mailing list archives
Re: Intacct.com: Multiple bugs at financial services company
From: Alan DeKok <aland () STRIKER OTTAWA ON CA>
Date: Wed, 6 Sep 2000 13:34:27 -0400
"Chris L. Mason" <cmason () UNIXZONE COM> wrote:
I think there's a solution to this "problem" that is far too often
overlooked. More sites simply need to start using HTTP Basic
HTTP Basic Access Authentication is broken in many respects. The
passwords are effectively sent over the wire in the *clear*.
The beauty of this method of authentication is that the username and
password are not just sent once, but are actually sent with *every* single
request (for html, form submission, even image files.)
And the web server re-authenticates them every time. Without some
form of persistent state (e.g. cookies), it has no other choice.
This re-authentication imposes an additional load on the web server,
and on any underlying authentication mechanism. e.g. RedHat's
pam_pwdb, which can take *seconds* to perform a getpwnam() call on a
large /etc/passwd file.
So what advantages does this provide?
Not a lot.
You don't need session management in the first place!
There is implicit session management taking place.
What advantages does this provide your customers?
1. It's easy to use and more secure.
Clear-text passwords aren't much more secure than any other broken
method of "authentication".
Some systems require authentication to access web pages, but the
actual content of those pages is public. In that case, SSL + Basic
Digest Authentication + Cookie is sufficient for authentication. The
username/password is sent via an SSL connection, so it's secure. A
cookie is set over that connection, and the user is re-directed to
insecure pages. The insecure pages then verify the cookie for each
request. The cookie SHOULD contain information about the user and
their IP address, and when the cookie expires.
While the cookie is just as visible to network sniffing as an HTTP
Basic Authentication password, it's a lot more difficult for an
attacker to use that cookie to gain access to access-controlled pages.
At the most, one particular session can be hijacked via spoofing the
TCP connection and stealing the cookie. But this attack does not
affect other sessions.
That's a key requirement of many secure-session protocols: Breaking
one session MUST NOT affect the security of other sessions. HTTP
Basic Authentication does not satisfy this requirement.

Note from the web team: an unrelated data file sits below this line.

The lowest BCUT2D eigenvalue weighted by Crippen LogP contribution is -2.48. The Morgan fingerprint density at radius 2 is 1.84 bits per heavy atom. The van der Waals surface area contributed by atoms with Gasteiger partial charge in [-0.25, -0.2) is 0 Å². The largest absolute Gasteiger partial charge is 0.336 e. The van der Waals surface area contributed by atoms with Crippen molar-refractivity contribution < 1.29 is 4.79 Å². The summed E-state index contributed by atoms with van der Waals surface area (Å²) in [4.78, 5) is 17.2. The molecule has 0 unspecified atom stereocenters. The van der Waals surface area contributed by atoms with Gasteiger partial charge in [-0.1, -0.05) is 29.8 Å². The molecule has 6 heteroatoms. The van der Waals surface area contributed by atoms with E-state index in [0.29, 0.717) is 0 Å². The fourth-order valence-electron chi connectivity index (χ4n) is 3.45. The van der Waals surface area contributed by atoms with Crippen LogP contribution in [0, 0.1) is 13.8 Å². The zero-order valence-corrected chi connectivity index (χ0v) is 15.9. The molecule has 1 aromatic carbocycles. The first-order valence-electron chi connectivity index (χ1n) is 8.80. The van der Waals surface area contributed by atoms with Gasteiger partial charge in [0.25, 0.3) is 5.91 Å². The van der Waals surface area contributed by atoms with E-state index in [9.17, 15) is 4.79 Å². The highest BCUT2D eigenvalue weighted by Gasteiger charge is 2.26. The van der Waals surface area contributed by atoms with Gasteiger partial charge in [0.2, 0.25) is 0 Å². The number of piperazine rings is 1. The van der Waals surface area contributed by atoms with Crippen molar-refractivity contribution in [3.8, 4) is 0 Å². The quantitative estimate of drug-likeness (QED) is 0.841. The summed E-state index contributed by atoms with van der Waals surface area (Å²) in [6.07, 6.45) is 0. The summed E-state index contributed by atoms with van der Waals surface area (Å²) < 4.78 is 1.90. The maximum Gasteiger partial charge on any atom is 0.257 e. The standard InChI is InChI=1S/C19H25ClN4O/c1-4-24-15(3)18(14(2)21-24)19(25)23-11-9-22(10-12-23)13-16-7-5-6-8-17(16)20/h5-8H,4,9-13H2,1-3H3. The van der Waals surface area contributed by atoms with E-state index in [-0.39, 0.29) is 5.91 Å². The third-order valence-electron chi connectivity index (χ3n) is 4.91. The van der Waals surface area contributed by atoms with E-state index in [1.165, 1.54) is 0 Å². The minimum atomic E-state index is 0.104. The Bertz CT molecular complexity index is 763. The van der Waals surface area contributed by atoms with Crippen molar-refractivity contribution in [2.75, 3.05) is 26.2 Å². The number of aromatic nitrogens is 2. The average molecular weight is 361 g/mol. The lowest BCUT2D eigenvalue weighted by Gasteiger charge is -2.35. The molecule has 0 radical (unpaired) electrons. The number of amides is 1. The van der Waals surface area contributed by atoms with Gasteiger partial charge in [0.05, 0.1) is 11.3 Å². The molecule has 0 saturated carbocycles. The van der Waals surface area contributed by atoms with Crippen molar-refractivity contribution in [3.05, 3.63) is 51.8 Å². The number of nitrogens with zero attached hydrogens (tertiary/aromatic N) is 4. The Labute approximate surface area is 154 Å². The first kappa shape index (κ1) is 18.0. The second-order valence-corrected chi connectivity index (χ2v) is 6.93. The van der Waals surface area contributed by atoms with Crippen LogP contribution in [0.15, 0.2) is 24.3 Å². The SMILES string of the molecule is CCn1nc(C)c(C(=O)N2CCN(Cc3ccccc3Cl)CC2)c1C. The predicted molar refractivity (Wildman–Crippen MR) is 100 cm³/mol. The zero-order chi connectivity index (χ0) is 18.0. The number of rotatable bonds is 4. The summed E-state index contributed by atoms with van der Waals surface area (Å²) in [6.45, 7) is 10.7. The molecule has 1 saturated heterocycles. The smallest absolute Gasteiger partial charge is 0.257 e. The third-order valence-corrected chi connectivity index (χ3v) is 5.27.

2. Users can bookmark pages *within* a site and return to them and still
be properly authenticated. With fake login/logout paradigms forced on
the user this isn't possible. Use the web the way it's supposed to be
Cookies also allow that to be done.
5. Load-balancing and other schemes are simplified. With complex session-
and key-management it can be difficult to spread load across a group of
systems. Since HTTP Basic Access Authentication is stateless, you
don't care anymore which server a user goes to. Each subsequent
request can go to a completely different server and everything will
still work. This makes things much easier meaning it can be cheaper,
faster, and more reliable.
A similar argument can be made for well-constructed cookies.
The only real argument I've ever heard against using this method of
authentication is that you can't force the client to time-out after a
certain period (10 minutes, etc.) Well, guess what, you're just deceiving
yourself if you think you can. Remember that:
THE CLIENT IS *UNTRUSTED*!!!
The timeout information can be encoded in a cookie, too. The server
can then verify that the cookie is out of date, deny access, and ask
"pretty-please" for the client to delete the cookie.
If the client doesn't delete the cookie, they *still* can't gain
access, as the cookie itself contains information about when it
e.g. cookie = MD5(secret + MD5(secret + expiry + client-IP +
client-ID)) + expiry + client-id
Where '+' is string concatenation. The secret is local to the web
server(s), and should change often. The MD5 operations with the
secret ties the cookie to that particular session, expiry time, and
The point is you can never control what the client will do. What if they
just write their password on a yellow sticky and put it on their monitor?
Anyone walking by could use it then!
There's obviously little that can be done on the server end to
prevent these type of security breaches.
I wish companies would focus on providing services as secure as possible at
their end. You only control *your* systems, so focus on securing *them*.
I think if you consider the benefits to yourselves and your customers it
should be obvious which architecture is better.
i.e. Don't trust input from the client, unless you've validated it
HTTP Basic Authentication is a nice suggestion, but as a security
solution, it's not much better than having written passwords on
notes stuck to your monitor. Using one-time passwords with Basic
Authentication makes a lot more sense.
If implemented properly, cookies *can* lower the risk of untrusted
users gaining access. But it takes some thought to come up with a
method for setting and structuring the cookie, which satisfies both
the usability and security concerns.